Think tank proposal leaves 80% of settlers in place

Washington Institute recommends land swaps, allowing most settlers stay in place while nodding to Palestinian demands.

January 23, 2011 01:42
1 minute read.
An outpost in the West Bank.

West Bank outpost 311. (photo credit: Ariel Jerozolimski )


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WASHINGTON – A pro-Israel US think tank released proposals that would reconcile allowing a majority of the settlers to stay in place with a Palestinian state through commensurate land swaps.

The detailed proposal, released Thursday by the Washington Institute for Near East Policy, nods to longstanding Palestinian demands for a return to pre-1967 lines by adhering to one-to-one land swaps.

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Under the proposal, between 68-80 percent of settlers would remain in place, and the Palestinian state would receive Israeli lands adjacent to the Gaza Strip, the Sinai Peninsula and parts of the West Bank.

The significance of the proposal is its source: The Washington Institute maintains close ties with both the Obama administration and the government of Prime Minister Binyamin Netanyahu, and is also in touch with the Palestinian leadership.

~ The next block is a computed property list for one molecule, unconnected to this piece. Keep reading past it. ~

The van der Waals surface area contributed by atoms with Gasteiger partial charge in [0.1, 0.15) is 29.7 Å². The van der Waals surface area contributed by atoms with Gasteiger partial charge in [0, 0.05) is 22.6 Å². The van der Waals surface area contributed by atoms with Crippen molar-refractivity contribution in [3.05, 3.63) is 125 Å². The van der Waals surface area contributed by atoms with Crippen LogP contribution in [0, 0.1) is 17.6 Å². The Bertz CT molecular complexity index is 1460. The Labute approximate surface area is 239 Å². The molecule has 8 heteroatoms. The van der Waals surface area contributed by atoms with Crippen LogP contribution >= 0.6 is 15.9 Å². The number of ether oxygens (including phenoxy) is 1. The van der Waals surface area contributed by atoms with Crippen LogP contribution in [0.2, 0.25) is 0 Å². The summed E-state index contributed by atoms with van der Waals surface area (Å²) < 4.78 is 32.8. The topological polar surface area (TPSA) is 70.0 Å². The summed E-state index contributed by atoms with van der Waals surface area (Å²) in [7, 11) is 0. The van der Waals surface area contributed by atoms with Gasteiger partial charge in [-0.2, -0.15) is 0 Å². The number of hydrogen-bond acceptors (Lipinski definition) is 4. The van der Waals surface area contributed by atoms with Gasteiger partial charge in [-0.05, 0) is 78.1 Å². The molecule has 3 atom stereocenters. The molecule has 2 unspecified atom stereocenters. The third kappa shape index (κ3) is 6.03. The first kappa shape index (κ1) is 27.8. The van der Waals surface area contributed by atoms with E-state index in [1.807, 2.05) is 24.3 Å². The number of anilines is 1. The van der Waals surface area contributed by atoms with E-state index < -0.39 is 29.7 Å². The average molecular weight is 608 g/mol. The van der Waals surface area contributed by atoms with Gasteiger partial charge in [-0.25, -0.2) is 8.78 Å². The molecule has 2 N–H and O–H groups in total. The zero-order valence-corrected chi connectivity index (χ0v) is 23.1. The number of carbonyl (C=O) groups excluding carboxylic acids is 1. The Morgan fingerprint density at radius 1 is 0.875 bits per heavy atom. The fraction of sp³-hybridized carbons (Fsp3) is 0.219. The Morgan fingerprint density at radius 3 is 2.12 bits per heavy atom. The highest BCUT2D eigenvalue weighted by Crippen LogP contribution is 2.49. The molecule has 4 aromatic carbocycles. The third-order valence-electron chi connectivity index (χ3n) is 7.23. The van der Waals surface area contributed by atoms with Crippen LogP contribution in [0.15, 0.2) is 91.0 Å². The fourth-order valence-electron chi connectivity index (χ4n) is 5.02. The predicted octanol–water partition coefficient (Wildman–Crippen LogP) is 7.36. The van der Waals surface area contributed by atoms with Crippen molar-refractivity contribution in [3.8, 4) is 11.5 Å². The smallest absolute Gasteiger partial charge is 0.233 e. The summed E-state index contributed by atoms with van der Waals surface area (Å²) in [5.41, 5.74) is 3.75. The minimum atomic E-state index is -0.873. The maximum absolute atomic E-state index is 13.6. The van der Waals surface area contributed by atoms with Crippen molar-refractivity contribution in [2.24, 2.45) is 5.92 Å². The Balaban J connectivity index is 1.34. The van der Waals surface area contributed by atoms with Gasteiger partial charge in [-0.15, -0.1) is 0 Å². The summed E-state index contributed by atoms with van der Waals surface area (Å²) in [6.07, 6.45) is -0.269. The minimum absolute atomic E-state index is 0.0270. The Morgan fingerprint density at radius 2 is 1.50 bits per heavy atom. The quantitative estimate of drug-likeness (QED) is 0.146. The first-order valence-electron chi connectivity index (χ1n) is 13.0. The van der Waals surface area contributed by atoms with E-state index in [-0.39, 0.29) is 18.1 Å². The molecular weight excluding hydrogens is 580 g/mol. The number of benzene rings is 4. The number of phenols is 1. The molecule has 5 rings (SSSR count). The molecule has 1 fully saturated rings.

David Makovsky, a senior fellow at the institute who authored the proposals, said he had consulted with officials in all three administrations while preparing the proposal.

The proposal is aimed at pushing back against notions that it is too late to extract a two-state solution, especially now that that Israeli-Palestinian talks seem moribund.

“We endorse the idea that the impossible is achievable,” said Robert Satloff, the institute’s director.


The proposal does not overcome all the obstacles, notably leaving aside Jerusalem and the status of Palestinian refugees.

Additionally, the Palestinian and Israeli sides have deadlocked over whether Israel would leave a security presence in the Jordan Valley indefinitely.

The proposal, outlined in three possible maps, allows for contiguity in the West Bank, but also thrusts Israeli “fingers” into the northern West Bank.

It also anticipates the necessity of removing Kiryat Arba, the home of thousands of some of the most resolute settlers.

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